Anyways, I decided to do this on site project about two weeks before the opening of the show. I created all new work in a totally different way than I'd been working. It was non-stop. And it was great. And it all worked out. -- pictures to come---
Now... I'm out of school. Settled into my new studio. Thinking about how to design my website(s). Etc. Etc.
Okay. Update complete.

Wednesday, April 28, 2010

Far Out

NASA's Picture of the Day Archive

From the Icelandic Volcano Eruption
2010 April 19

Saturday, March 27, 2010

Wednesday, March 17, 2010

Blank Billboard

I love empty billboards. Coming from VT, where billboards are
outlawed, I am always aware of the mental static/traffic that constant
adds and info create. Mental space is highly under-rated. Blank
billboards are like a reminder to take a breath and reset. It's like,
where that space would normally be asking for your attention...
Instead it is giving you an unexpected free moment; framing nothingness.

Monday, January 25, 2010

Gina M. Contreras @ Adobe Books

My Love Is Another Kind
Exhibition dates: January 17- Feb. 21, 2010.
Curated by Nicole Lattuca.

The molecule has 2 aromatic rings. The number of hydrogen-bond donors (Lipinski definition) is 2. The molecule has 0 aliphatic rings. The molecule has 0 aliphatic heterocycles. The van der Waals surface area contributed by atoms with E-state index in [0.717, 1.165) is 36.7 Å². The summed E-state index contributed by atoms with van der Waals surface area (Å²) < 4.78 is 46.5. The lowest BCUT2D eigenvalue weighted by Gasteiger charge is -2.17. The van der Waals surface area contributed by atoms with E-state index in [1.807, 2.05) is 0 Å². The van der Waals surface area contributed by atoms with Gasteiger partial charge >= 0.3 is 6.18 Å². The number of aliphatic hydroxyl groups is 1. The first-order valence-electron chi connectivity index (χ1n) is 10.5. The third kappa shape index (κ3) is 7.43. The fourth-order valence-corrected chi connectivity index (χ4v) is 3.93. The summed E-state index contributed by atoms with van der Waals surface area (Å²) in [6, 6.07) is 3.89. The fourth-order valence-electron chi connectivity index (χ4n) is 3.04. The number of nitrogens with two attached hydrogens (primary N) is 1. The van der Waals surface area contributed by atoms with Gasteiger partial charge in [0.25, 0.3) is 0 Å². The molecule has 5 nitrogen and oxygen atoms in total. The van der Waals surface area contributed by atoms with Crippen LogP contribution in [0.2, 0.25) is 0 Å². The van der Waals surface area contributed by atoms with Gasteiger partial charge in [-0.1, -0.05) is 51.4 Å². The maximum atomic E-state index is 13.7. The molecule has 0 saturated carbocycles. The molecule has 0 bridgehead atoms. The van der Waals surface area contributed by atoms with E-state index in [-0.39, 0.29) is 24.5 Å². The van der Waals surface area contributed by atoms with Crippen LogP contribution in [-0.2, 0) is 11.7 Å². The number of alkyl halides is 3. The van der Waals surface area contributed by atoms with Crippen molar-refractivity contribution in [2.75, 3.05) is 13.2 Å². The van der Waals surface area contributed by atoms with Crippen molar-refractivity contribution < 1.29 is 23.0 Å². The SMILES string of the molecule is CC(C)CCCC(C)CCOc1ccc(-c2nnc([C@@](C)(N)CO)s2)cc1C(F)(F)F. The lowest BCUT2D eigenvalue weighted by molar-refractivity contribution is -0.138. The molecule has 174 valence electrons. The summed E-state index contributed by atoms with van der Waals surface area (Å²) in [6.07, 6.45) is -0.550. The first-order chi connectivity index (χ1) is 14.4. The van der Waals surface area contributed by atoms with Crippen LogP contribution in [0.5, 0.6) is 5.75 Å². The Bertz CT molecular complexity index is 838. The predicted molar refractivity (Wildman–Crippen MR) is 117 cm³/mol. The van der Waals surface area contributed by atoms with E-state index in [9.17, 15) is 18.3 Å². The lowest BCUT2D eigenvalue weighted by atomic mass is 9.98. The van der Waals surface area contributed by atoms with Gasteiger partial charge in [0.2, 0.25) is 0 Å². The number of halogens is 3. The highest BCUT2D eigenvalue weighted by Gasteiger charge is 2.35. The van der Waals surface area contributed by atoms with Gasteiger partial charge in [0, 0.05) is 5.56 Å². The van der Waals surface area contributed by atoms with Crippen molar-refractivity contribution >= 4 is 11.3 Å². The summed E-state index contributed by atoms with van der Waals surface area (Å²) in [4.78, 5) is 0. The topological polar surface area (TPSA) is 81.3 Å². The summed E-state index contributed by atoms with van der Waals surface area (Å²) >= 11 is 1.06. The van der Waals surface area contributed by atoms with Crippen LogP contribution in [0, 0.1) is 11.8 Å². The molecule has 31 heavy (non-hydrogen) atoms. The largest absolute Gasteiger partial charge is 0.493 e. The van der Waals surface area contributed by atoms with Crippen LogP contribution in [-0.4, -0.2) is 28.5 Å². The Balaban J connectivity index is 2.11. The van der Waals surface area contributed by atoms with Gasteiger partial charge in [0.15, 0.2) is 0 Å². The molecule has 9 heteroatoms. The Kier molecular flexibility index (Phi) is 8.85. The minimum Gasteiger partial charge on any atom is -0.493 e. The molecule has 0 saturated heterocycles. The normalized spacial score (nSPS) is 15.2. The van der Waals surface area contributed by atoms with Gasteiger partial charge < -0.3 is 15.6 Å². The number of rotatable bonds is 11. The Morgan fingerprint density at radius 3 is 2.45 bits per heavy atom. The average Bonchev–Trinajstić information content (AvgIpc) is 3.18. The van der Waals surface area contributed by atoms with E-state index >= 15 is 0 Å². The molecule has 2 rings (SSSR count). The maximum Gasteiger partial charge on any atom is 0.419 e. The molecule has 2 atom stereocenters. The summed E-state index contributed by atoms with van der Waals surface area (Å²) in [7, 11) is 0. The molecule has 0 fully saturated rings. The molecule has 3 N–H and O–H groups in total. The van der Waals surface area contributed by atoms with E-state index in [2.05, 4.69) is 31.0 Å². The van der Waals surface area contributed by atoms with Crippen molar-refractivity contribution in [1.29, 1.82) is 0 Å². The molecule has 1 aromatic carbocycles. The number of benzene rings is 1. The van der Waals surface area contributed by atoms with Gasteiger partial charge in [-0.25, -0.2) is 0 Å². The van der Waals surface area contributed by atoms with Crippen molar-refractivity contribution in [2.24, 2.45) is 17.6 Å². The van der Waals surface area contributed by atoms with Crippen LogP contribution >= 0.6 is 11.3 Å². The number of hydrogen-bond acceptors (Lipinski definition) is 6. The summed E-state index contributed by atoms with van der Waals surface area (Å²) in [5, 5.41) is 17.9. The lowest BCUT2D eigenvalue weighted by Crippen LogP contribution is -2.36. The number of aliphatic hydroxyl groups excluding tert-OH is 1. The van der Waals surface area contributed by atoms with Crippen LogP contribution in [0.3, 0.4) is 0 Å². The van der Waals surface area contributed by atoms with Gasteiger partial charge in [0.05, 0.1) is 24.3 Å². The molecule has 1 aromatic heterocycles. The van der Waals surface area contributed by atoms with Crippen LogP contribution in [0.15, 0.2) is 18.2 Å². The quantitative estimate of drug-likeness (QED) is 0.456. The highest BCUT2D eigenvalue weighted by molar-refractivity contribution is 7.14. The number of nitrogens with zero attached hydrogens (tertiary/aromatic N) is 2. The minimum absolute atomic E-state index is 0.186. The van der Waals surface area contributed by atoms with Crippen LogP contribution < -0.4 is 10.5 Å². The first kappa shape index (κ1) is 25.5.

Walking into Adobe Books, a smile, welcome, and glass of wine awaiting; Making way through the corridors of books, browsers, relaxers and artists to the back room; entering through a portal into a realm of tenderness, reflection, humour and Love.

Contreras' work skillfully and sensitively portrays scenes of care and affection. Forgoing the typical Stars of our visual Romantic fantasies, Contreras shows us a Love that is educated by time; and despite the sagging breasts, pudgy bellies, and wizened facades, is rich with coy delight, trust, and a warmth that I'm sure we all hope will accompany us into our Golden Years.

Contreras (left) pictured here with curator Nicole Lattuca.

Saturday, January 23, 2010

Tuesday, January 5, 2010

buy buy buy buy buy buy buy buy

buy buy buy buy buy buy
buy buy buy buy buy buy buy
buy buy buy buy buy